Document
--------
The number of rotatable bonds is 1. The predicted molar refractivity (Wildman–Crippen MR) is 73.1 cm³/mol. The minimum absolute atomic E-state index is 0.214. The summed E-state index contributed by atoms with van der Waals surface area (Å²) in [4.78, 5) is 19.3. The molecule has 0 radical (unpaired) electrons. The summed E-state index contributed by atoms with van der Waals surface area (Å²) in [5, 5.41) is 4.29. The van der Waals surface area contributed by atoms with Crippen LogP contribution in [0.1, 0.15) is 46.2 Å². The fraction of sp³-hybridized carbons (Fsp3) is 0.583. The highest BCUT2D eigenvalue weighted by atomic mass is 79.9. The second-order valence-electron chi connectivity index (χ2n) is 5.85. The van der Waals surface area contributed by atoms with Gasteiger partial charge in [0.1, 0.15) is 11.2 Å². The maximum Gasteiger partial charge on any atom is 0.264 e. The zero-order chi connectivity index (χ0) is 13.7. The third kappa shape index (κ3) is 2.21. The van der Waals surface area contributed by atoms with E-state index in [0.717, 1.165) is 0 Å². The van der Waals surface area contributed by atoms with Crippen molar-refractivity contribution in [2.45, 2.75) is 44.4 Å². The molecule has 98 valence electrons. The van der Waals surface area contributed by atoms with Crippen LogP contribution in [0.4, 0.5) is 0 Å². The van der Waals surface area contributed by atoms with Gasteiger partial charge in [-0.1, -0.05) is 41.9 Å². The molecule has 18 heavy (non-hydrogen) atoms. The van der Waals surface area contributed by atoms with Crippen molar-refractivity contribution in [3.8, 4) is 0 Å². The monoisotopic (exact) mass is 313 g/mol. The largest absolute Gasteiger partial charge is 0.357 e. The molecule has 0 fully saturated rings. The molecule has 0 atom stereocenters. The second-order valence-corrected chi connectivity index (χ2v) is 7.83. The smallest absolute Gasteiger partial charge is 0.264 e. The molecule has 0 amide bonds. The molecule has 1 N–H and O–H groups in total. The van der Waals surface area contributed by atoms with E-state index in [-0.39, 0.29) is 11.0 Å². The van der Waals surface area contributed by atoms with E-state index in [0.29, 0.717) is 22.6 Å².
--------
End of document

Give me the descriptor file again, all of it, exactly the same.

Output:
The number of rotatable bonds is 1. The predicted molar refractivity (Wildman–Crippen MR) is 73.1 cm³/mol. The minimum absolute atomic E-state index is 0.214. The summed E-state index contributed by atoms with van der Waals surface area (Å²) in [4.78, 5) is 19.3. The molecule has 0 radical (unpaired) electrons. The summed E-state index contributed by atoms with van der Waals surface area (Å²) in [5, 5.41) is 4.29. The van der Waals surface area contributed by atoms with Crippen LogP contribution in [0.1, 0.15) is 46.2 Å². The fraction of sp³-hybridized carbons (Fsp3) is 0.583. The highest BCUT2D eigenvalue weighted by atomic mass is 79.9. The second-order valence-electron chi connectivity index (χ2n) is 5.85. The van der Waals surface area contributed by atoms with Gasteiger partial charge in [0.1, 0.15) is 11.2 Å². The maximum Gasteiger partial charge on any atom is 0.264 e. The zero-order chi connectivity index (χ0) is 13.7. The third kappa shape index (κ3) is 2.21. The van der Waals surface area contributed by atoms with E-state index in [0.717, 1.165) is 0 Å². The van der Waals surface area contributed by atoms with Crippen molar-refractivity contribution in [2.45, 2.75) is 44.4 Å². The molecule has 98 valence electrons. The van der Waals surface area contributed by atoms with Crippen LogP contribution in [0.4, 0.5) is 0 Å². The van der Waals surface area contributed by atoms with Gasteiger partial charge in [-0.1, -0.05) is 41.9 Å². The molecule has 18 heavy (non-hydrogen) atoms. The van der Waals surface area contributed by atoms with Crippen molar-refractivity contribution in [3.8, 4) is 0 Å². The monoisotopic (exact) mass is 313 g/mol. The largest absolute Gasteiger partial charge is 0.357 e. The molecule has 0 fully saturated rings. The molecule has 0 atom stereocenters. The second-order valence-corrected chi connectivity index (χ2v) is 7.83. The smallest absolute Gasteiger partial charge is 0.264 e. The molecule has 0 amide bonds. The molecule has 1 N–H and O–H groups in total. The van der Waals surface area contributed by atoms with E-state index in [-0.39, 0.29) is 11.0 Å². The van der Waals surface area contributed by atoms with E-state index in [0.29, 0.717) is 22.6 Å².